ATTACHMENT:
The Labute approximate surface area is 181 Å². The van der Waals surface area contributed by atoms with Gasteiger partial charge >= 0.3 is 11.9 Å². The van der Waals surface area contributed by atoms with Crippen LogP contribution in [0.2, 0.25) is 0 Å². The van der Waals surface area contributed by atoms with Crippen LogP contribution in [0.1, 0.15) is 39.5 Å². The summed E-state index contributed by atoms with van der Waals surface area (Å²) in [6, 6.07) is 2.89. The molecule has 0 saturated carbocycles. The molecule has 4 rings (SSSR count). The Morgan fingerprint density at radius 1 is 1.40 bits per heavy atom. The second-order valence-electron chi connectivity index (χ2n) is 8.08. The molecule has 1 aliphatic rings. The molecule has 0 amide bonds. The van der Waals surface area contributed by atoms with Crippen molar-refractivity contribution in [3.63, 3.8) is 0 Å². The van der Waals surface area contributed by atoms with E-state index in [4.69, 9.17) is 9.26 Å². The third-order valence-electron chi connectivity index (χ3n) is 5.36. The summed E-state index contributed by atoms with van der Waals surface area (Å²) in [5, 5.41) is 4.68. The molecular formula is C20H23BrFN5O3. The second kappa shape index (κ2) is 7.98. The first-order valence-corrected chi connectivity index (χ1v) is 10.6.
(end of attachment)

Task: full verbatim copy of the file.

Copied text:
The Labute approximate surface area is 181 Å². The van der Waals surface area contributed by atoms with Gasteiger partial charge >= 0.3 is 11.9 Å². The van der Waals surface area contributed by atoms with Crippen LogP contribution in [0.2, 0.25) is 0 Å². The van der Waals surface area contributed by atoms with Crippen LogP contribution in [0.1, 0.15) is 39.5 Å². The summed E-state index contributed by atoms with van der Waals surface area (Å²) in [6, 6.07) is 2.89. The molecule has 0 saturated carbocycles. The molecule has 4 rings (SSSR count). The Morgan fingerprint density at radius 1 is 1.40 bits per heavy atom. The second-order valence-electron chi connectivity index (χ2n) is 8.08. The molecule has 1 aliphatic rings. The molecule has 0 amide bonds. The van der Waals surface area contributed by atoms with Crippen molar-refractivity contribution in [3.63, 3.8) is 0 Å². The van der Waals surface area contributed by atoms with E-state index in [4.69, 9.17) is 9.26 Å². The third-order valence-electron chi connectivity index (χ3n) is 5.36. The summed E-state index contributed by atoms with van der Waals surface area (Å²) in [5, 5.41) is 4.68. The molecular formula is C20H23BrFN5O3. The second kappa shape index (κ2) is 7.98. The first-order valence-corrected chi connectivity index (χ1v) is 10.6.